Here are some suggestions for ways you can get more from your mobile phone.

iPhone as Preview Camera

Some of us are old enough to remember using the Polaroid camera as a preview camera in the field or in the studio. First, we’d take the Polaroid shot to see how the lighting, composition, etc. looked and what adjustments we might make before shooting with the more sophisticated camera.

Today, the iPhone can serve much the same purpose. I often use it to shoot a pano and check the composition and then shoot the same shot with my higher resolution “big boy” camera. By shooting with the iPhone first, I can take advantage of the phone’s larger screen to see how the light is falling and decide if I want to move or wait for that light to change. It’s a great way to quickly preview the composition of an image before doing all the set up for shooting with your higher res camera. The larger screen on the iPhone or even the iPad minis gives you a better view of the image than the small screen on your big camera.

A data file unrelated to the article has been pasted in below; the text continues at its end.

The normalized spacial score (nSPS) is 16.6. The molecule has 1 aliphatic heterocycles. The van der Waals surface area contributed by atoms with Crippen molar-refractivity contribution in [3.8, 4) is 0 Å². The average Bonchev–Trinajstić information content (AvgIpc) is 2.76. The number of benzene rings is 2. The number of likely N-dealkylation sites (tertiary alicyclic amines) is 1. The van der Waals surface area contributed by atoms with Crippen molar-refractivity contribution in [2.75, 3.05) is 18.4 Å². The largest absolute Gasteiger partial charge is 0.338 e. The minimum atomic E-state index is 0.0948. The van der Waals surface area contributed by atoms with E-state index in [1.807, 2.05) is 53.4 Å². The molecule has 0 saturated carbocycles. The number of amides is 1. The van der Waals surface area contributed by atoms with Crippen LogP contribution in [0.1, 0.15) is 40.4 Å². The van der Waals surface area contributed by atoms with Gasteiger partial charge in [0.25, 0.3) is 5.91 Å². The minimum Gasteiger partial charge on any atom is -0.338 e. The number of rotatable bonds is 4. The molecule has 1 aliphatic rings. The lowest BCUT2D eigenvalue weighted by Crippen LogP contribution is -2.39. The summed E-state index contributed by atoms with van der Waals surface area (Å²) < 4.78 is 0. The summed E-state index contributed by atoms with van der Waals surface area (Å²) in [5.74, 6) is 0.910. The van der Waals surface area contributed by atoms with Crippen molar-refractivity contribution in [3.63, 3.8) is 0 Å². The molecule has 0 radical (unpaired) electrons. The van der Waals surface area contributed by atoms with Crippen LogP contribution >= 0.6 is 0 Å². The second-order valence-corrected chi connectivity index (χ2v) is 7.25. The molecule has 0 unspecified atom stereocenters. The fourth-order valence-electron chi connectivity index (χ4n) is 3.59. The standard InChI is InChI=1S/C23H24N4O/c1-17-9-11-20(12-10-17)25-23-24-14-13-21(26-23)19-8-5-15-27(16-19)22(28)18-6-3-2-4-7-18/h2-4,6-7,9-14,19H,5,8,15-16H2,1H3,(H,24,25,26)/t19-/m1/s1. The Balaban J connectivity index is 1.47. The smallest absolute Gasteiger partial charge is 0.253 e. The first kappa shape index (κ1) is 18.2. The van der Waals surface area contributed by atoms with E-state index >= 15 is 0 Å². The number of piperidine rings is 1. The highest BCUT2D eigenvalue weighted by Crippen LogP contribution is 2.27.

iPhone as Paintbrush

If your artistic mojo has flown the coop and you’re looking for something to lift you out of a slump, you might consider using your iPhone as a paintbrush. Using the iPhone and select apps, you can produce images that resemble oil and water color paintings. You can capture motion such as moving clouds or water or create artistic “swipes” that produce impressionistic images like this one:

Swipe
This image “swipe” of prairie grass was done using the app Slow Shutter while moving the camera horizontally.

Here are some other apps that will have you playing with your images on your iPhone, turning them into paintings.

Artista Oil

AutoPainter 1, 2, and, 3

Painteresque

Portrait Painter

Glaze

Brushstroke

Tangled FX

3-Truck-and-Barn
This image was created using the app, BrushStroke.